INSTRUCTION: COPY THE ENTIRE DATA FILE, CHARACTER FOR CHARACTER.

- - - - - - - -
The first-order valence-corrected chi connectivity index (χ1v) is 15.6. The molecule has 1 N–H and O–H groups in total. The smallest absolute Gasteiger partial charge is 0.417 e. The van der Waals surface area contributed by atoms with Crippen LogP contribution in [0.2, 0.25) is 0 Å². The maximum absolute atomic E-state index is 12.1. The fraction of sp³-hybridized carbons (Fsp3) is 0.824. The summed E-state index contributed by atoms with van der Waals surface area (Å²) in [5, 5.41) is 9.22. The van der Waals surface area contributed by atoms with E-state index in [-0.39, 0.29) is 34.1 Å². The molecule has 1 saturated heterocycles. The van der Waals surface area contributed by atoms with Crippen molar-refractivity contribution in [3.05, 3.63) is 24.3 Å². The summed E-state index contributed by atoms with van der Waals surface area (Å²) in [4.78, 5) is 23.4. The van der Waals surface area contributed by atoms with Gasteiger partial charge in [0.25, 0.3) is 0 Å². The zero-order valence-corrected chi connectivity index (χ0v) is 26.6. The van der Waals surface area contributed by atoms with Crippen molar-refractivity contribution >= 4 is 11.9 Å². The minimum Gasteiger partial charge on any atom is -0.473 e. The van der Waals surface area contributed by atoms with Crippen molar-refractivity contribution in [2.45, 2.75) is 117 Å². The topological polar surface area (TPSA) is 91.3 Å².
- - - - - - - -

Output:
The first-order valence-corrected chi connectivity index (χ1v) is 15.6. The molecule has 1 N–H and O–H groups in total. The smallest absolute Gasteiger partial charge is 0.417 e. The van der Waals surface area contributed by atoms with Crippen LogP contribution in [0.2, 0.25) is 0 Å². The maximum absolute atomic E-state index is 12.1. The fraction of sp³-hybridized carbons (Fsp3) is 0.824. The summed E-state index contributed by atoms with van der Waals surface area (Å²) in [5, 5.41) is 9.22. The van der Waals surface area contributed by atoms with E-state index in [-0.39, 0.29) is 34.1 Å². The molecule has 1 saturated heterocycles. The van der Waals surface area contributed by atoms with Crippen molar-refractivity contribution in [3.05, 3.63) is 24.3 Å². The summed E-state index contributed by atoms with van der Waals surface area (Å²) in [4.78, 5) is 23.4. The van der Waals surface area contributed by atoms with Gasteiger partial charge in [0.25, 0.3) is 0 Å². The zero-order valence-corrected chi connectivity index (χ0v) is 26.6. The van der Waals surface area contributed by atoms with Crippen molar-refractivity contribution >= 4 is 11.9 Å². The minimum Gasteiger partial charge on any atom is -0.473 e. The van der Waals surface area contributed by atoms with Crippen molar-refractivity contribution in [2.45, 2.75) is 117 Å². The topological polar surface area (TPSA) is 91.3 Å².